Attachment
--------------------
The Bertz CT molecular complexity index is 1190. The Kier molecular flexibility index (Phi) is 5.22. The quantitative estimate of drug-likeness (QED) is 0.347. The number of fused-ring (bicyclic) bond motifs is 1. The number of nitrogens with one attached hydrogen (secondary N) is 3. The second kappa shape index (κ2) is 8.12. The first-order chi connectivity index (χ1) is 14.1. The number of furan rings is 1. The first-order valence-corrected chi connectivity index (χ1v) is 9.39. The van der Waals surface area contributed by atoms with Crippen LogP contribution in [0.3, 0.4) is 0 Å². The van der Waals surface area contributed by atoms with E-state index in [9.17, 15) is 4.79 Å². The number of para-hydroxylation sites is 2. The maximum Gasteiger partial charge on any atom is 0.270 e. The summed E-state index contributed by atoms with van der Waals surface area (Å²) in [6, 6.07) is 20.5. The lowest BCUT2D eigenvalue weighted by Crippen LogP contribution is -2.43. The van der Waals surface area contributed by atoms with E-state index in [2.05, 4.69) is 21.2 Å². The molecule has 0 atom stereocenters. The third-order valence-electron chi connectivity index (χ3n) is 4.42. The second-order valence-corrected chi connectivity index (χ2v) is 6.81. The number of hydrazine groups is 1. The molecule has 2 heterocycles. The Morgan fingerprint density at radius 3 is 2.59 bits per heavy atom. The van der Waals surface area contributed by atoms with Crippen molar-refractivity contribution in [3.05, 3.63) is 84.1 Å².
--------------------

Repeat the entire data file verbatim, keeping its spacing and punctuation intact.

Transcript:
The Bertz CT molecular complexity index is 1190. The Kier molecular flexibility index (Phi) is 5.22. The quantitative estimate of drug-likeness (QED) is 0.347. The number of fused-ring (bicyclic) bond motifs is 1. The number of nitrogens with one attached hydrogen (secondary N) is 3. The second kappa shape index (κ2) is 8.12. The first-order chi connectivity index (χ1) is 14.1. The number of furan rings is 1. The first-order valence-corrected chi connectivity index (χ1v) is 9.39. The van der Waals surface area contributed by atoms with Crippen LogP contribution in [0.3, 0.4) is 0 Å². The van der Waals surface area contributed by atoms with E-state index in [9.17, 15) is 4.79 Å². The number of para-hydroxylation sites is 2. The maximum Gasteiger partial charge on any atom is 0.270 e. The summed E-state index contributed by atoms with van der Waals surface area (Å²) in [6, 6.07) is 20.5. The lowest BCUT2D eigenvalue weighted by Crippen LogP contribution is -2.43. The van der Waals surface area contributed by atoms with E-state index in [2.05, 4.69) is 21.2 Å². The molecule has 0 atom stereocenters. The third-order valence-electron chi connectivity index (χ3n) is 4.42. The second-order valence-corrected chi connectivity index (χ2v) is 6.81. The number of hydrazine groups is 1. The molecule has 2 heterocycles. The Morgan fingerprint density at radius 3 is 2.59 bits per heavy atom. The van der Waals surface area contributed by atoms with Crippen molar-refractivity contribution in [3.05, 3.63) is 84.1 Å².